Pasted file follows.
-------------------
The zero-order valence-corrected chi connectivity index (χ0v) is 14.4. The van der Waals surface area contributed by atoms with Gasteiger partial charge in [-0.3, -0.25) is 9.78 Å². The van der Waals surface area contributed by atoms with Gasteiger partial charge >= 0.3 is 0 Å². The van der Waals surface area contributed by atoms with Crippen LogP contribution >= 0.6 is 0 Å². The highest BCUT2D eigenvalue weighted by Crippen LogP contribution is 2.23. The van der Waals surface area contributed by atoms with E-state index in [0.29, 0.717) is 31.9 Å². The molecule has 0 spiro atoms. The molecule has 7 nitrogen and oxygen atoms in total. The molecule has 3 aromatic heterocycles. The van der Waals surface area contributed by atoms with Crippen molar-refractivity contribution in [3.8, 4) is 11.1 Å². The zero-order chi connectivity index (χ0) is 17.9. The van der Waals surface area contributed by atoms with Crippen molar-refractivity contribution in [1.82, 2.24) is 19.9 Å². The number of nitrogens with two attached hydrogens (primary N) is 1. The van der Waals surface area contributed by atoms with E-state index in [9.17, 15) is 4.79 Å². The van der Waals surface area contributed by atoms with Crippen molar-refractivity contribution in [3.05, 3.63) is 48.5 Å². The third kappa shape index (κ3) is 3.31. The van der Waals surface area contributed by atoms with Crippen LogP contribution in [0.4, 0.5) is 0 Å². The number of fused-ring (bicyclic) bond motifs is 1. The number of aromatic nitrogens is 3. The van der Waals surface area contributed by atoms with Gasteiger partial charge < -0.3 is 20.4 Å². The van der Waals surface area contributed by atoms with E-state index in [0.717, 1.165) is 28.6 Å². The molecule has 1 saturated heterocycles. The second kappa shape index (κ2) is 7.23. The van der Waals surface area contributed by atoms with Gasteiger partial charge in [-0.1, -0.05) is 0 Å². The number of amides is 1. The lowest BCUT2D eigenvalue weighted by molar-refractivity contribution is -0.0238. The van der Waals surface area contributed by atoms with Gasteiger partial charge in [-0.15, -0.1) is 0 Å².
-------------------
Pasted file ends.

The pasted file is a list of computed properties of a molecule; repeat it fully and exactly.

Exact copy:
The zero-order valence-corrected chi connectivity index (χ0v) is 14.4. The van der Waals surface area contributed by atoms with Gasteiger partial charge in [-0.3, -0.25) is 9.78 Å². The van der Waals surface area contributed by atoms with Gasteiger partial charge >= 0.3 is 0 Å². The van der Waals surface area contributed by atoms with Crippen LogP contribution >= 0.6 is 0 Å². The highest BCUT2D eigenvalue weighted by Crippen LogP contribution is 2.23. The van der Waals surface area contributed by atoms with E-state index in [0.29, 0.717) is 31.9 Å². The molecule has 0 spiro atoms. The molecule has 7 nitrogen and oxygen atoms in total. The molecule has 3 aromatic heterocycles. The van der Waals surface area contributed by atoms with Crippen molar-refractivity contribution in [3.8, 4) is 11.1 Å². The zero-order chi connectivity index (χ0) is 17.9. The van der Waals surface area contributed by atoms with Crippen molar-refractivity contribution in [1.82, 2.24) is 19.9 Å². The number of nitrogens with two attached hydrogens (primary N) is 1. The van der Waals surface area contributed by atoms with E-state index in [9.17, 15) is 4.79 Å². The van der Waals surface area contributed by atoms with Crippen molar-refractivity contribution in [3.05, 3.63) is 48.5 Å². The third kappa shape index (κ3) is 3.31. The van der Waals surface area contributed by atoms with Crippen LogP contribution in [0.4, 0.5) is 0 Å². The number of fused-ring (bicyclic) bond motifs is 1. The number of aromatic nitrogens is 3. The van der Waals surface area contributed by atoms with Gasteiger partial charge < -0.3 is 20.4 Å². The van der Waals surface area contributed by atoms with E-state index in [0.717, 1.165) is 28.6 Å². The molecule has 1 saturated heterocycles. The second kappa shape index (κ2) is 7.23. The van der Waals surface area contributed by atoms with Gasteiger partial charge in [-0.1, -0.05) is 0 Å². The number of amides is 1. The lowest BCUT2D eigenvalue weighted by molar-refractivity contribution is -0.0238. The van der Waals surface area contributed by atoms with Gasteiger partial charge in [-0.15, -0.1) is 0 Å².